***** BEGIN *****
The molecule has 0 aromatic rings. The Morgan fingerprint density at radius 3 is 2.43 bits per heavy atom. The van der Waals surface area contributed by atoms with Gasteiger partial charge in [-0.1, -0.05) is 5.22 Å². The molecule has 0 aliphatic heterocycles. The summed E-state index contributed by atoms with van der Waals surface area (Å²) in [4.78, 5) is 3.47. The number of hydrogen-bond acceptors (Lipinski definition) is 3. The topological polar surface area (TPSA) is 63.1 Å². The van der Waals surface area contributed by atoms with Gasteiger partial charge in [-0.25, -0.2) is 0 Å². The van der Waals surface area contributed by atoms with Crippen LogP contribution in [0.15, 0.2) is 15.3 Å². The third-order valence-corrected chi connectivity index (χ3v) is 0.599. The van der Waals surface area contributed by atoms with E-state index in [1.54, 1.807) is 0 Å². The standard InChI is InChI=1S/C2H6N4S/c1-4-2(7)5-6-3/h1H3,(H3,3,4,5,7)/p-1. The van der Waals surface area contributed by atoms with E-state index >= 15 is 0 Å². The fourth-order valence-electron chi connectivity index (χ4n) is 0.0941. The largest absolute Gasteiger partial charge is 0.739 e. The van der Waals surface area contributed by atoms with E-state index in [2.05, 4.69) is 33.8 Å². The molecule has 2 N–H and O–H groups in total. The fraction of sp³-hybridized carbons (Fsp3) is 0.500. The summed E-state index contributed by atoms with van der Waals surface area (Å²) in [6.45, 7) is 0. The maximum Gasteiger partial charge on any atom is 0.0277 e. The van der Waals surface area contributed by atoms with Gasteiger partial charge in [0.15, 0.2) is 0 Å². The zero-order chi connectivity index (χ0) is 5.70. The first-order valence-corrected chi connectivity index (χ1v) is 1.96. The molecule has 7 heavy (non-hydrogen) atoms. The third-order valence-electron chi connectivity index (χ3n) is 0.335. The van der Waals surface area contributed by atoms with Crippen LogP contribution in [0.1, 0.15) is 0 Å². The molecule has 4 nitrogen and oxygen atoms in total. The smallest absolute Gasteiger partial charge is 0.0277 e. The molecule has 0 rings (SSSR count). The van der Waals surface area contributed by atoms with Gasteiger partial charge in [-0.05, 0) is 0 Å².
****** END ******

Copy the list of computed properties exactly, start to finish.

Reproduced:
The molecule has 0 aromatic rings. The Morgan fingerprint density at radius 3 is 2.43 bits per heavy atom. The van der Waals surface area contributed by atoms with Gasteiger partial charge in [-0.1, -0.05) is 5.22 Å². The molecule has 0 aliphatic heterocycles. The summed E-state index contributed by atoms with van der Waals surface area (Å²) in [4.78, 5) is 3.47. The number of hydrogen-bond acceptors (Lipinski definition) is 3. The topological polar surface area (TPSA) is 63.1 Å². The van der Waals surface area contributed by atoms with Gasteiger partial charge in [-0.25, -0.2) is 0 Å². The van der Waals surface area contributed by atoms with Crippen LogP contribution in [0.15, 0.2) is 15.3 Å². The third-order valence-corrected chi connectivity index (χ3v) is 0.599. The van der Waals surface area contributed by atoms with E-state index in [1.54, 1.807) is 0 Å². The standard InChI is InChI=1S/C2H6N4S/c1-4-2(7)5-6-3/h1H3,(H3,3,4,5,7)/p-1. The van der Waals surface area contributed by atoms with E-state index >= 15 is 0 Å². The fourth-order valence-electron chi connectivity index (χ4n) is 0.0941. The largest absolute Gasteiger partial charge is 0.739 e. The van der Waals surface area contributed by atoms with E-state index in [2.05, 4.69) is 33.8 Å². The molecule has 2 N–H and O–H groups in total. The fraction of sp³-hybridized carbons (Fsp3) is 0.500. The summed E-state index contributed by atoms with van der Waals surface area (Å²) in [6.45, 7) is 0. The maximum Gasteiger partial charge on any atom is 0.0277 e. The van der Waals surface area contributed by atoms with Gasteiger partial charge in [0.15, 0.2) is 0 Å². The zero-order chi connectivity index (χ0) is 5.70. The first-order valence-corrected chi connectivity index (χ1v) is 1.96. The molecule has 7 heavy (non-hydrogen) atoms. The third-order valence-electron chi connectivity index (χ3n) is 0.335. The van der Waals surface area contributed by atoms with Crippen LogP contribution in [0.1, 0.15) is 0 Å². The molecule has 4 nitrogen and oxygen atoms in total. The smallest absolute Gasteiger partial charge is 0.0277 e. The molecule has 0 rings (SSSR count). The van der Waals surface area contributed by atoms with Gasteiger partial charge in [-0.05, 0) is 0 Å².